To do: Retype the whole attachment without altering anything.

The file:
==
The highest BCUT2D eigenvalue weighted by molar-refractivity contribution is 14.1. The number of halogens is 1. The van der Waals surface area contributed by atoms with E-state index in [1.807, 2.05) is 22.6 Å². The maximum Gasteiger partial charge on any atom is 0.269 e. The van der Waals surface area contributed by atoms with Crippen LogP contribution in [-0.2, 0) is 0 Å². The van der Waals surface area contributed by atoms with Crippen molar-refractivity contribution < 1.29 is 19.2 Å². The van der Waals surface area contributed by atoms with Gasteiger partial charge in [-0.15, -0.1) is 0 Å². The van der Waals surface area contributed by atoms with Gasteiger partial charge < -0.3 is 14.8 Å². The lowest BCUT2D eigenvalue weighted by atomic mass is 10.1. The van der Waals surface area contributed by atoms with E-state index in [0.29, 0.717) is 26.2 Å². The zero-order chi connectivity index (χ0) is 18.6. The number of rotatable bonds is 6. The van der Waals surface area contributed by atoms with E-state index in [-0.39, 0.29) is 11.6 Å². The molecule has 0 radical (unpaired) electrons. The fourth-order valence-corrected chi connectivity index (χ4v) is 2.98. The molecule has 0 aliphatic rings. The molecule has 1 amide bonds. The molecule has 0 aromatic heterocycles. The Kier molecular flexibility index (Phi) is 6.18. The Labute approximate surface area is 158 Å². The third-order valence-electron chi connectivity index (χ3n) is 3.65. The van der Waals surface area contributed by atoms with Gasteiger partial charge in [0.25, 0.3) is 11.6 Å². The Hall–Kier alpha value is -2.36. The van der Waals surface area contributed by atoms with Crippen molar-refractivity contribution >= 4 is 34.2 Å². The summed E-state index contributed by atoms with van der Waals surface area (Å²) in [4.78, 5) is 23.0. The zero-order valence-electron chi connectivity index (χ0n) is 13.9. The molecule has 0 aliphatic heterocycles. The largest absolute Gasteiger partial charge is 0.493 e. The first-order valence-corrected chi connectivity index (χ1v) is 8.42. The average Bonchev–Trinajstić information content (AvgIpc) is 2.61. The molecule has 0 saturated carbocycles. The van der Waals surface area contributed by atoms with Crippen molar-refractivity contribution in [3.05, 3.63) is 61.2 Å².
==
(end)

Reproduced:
The highest BCUT2D eigenvalue weighted by molar-refractivity contribution is 14.1. The number of halogens is 1. The van der Waals surface area contributed by atoms with E-state index in [1.807, 2.05) is 22.6 Å². The maximum Gasteiger partial charge on any atom is 0.269 e. The van der Waals surface area contributed by atoms with Crippen LogP contribution in [-0.2, 0) is 0 Å². The van der Waals surface area contributed by atoms with Crippen molar-refractivity contribution < 1.29 is 19.2 Å². The van der Waals surface area contributed by atoms with Gasteiger partial charge in [-0.15, -0.1) is 0 Å². The van der Waals surface area contributed by atoms with Gasteiger partial charge < -0.3 is 14.8 Å². The lowest BCUT2D eigenvalue weighted by atomic mass is 10.1. The van der Waals surface area contributed by atoms with E-state index in [0.29, 0.717) is 26.2 Å². The zero-order chi connectivity index (χ0) is 18.6. The number of rotatable bonds is 6. The van der Waals surface area contributed by atoms with E-state index in [-0.39, 0.29) is 11.6 Å². The molecule has 0 radical (unpaired) electrons. The fourth-order valence-corrected chi connectivity index (χ4v) is 2.98. The molecule has 0 aliphatic rings. The molecule has 1 amide bonds. The molecule has 0 aromatic heterocycles. The Kier molecular flexibility index (Phi) is 6.18. The Labute approximate surface area is 158 Å². The third-order valence-electron chi connectivity index (χ3n) is 3.65. The van der Waals surface area contributed by atoms with Gasteiger partial charge in [0.25, 0.3) is 11.6 Å². The Hall–Kier alpha value is -2.36. The van der Waals surface area contributed by atoms with Crippen molar-refractivity contribution >= 4 is 34.2 Å². The summed E-state index contributed by atoms with van der Waals surface area (Å²) in [4.78, 5) is 23.0. The zero-order valence-electron chi connectivity index (χ0n) is 13.9. The molecule has 0 aliphatic heterocycles. The largest absolute Gasteiger partial charge is 0.493 e. The first-order valence-corrected chi connectivity index (χ1v) is 8.42. The average Bonchev–Trinajstić information content (AvgIpc) is 2.61. The molecule has 0 saturated carbocycles. The van der Waals surface area contributed by atoms with Crippen molar-refractivity contribution in [3.05, 3.63) is 61.2 Å².